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Politics & Government

Essential Pittsburgh: What's Next for Net Neutrality?


The notion of regulating the Internet using public utility laws has been under consideration for the past year. Now that net neutrality rules have been adopted by U.S. regulators, how will this long-running battle play out in Congress and the courts? As a member of the House Energy and Commerce Committee, and the Communications and Technology Subcommittee, U.S. Representative Mike Doyle (D-PA-14) explains how the proposed rules might benefit citizens and the Internet at large. 

Also today, Governor Wolf's budget proposal, and a delegation from PA travels to D.C. to convince senators and congressmen to renew the Export-Import Bank charter.

“It’s really not intented to protect the Googles and the Facebooks of the world. It’s really intended to protect the next big thing.” - Representative Doyle

Net Neutrality Rules (27:50)

Doyle offered a rundown of the major provisions in the net neutrality rules adopted by the FCC:

1.) No blocking – ISPs can’t block a consumer’s access to content on the web, and the can’t block the content provider’s access to the consumer.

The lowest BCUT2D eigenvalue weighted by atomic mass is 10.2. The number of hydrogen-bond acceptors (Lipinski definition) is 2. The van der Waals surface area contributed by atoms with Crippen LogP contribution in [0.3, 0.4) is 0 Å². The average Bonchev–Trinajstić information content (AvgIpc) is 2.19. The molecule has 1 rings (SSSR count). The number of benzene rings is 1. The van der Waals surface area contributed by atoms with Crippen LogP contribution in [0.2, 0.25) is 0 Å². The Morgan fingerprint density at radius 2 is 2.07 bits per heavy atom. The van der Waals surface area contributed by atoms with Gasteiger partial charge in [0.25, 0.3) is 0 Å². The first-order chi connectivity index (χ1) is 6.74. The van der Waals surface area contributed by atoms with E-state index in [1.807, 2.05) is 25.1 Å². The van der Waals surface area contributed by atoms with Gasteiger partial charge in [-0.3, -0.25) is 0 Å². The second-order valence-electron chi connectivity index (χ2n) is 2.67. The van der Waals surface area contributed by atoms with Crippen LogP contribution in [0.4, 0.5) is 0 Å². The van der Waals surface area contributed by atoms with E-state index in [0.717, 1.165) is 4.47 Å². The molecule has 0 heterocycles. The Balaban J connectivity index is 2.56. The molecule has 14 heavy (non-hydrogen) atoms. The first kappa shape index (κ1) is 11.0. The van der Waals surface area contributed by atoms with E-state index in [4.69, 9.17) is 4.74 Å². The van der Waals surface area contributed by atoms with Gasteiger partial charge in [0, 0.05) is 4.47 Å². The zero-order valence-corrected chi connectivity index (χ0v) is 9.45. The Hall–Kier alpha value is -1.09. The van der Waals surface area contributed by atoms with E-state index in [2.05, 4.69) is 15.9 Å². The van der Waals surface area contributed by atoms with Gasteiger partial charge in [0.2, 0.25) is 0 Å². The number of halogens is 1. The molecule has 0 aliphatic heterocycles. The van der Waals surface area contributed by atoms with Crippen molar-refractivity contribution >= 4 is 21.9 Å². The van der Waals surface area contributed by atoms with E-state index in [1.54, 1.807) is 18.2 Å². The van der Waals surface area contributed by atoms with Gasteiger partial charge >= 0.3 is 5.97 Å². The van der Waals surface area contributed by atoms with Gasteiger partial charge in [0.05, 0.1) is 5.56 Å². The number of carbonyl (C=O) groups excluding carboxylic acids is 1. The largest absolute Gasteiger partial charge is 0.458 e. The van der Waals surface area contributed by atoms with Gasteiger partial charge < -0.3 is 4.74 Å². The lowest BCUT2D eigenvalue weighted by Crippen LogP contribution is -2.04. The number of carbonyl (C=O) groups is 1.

2.) No throttling – Sometimes ISPs want to slow down the consumer’s access to content. This says they can’t do that.

3.) No paid prioritization – ISPs can’t charge a web service for faster delivery of their content on the ISPs network.

4.) Transparency provisions – Comcast and others have to disclose how they come about their pricing, which is intended to make ISPs fully disclose what their terms of service are.

5.) Privacy protections – Stops cases like one in Texas, where AT&T wanted to charge $29 more per month to prevent them from keeping track of your web browsing history.

Comedian John Oliver, host of the show "Last Week Tonight" and longtime supporter of net neutrality, offered this reaction to last week's decision.

Budget Address Reaction (0:00)

Governor Tom Wolf has proposed more than $4 billion in higher taxes on income, sales and natural gas drilling to support new spending on schools, and to cut property taxes as part of an effort to overhaul the way public education is funded. Wolf, a Democrat, made his first budget address yesterday. State Senator Jim Brewster shares his reaction from Harrisburg. 

Export - Import Bank Charter (18:50)

A number of small business leaders from across the nation have converged on Washington last week. Among them was a delegation from Pennsylvania.  They met with congressman and senators, in hopes of convincing them to renew the charter of the Export – Import Bank which expires in June. One of the people taking part was Jesse Rothschild, Business Development Manager at Penn United Technologies in Butler County. 

To leave a question or comment before or after the show dial 412-256-8783. More Essential Pittsburgh segments can be heard here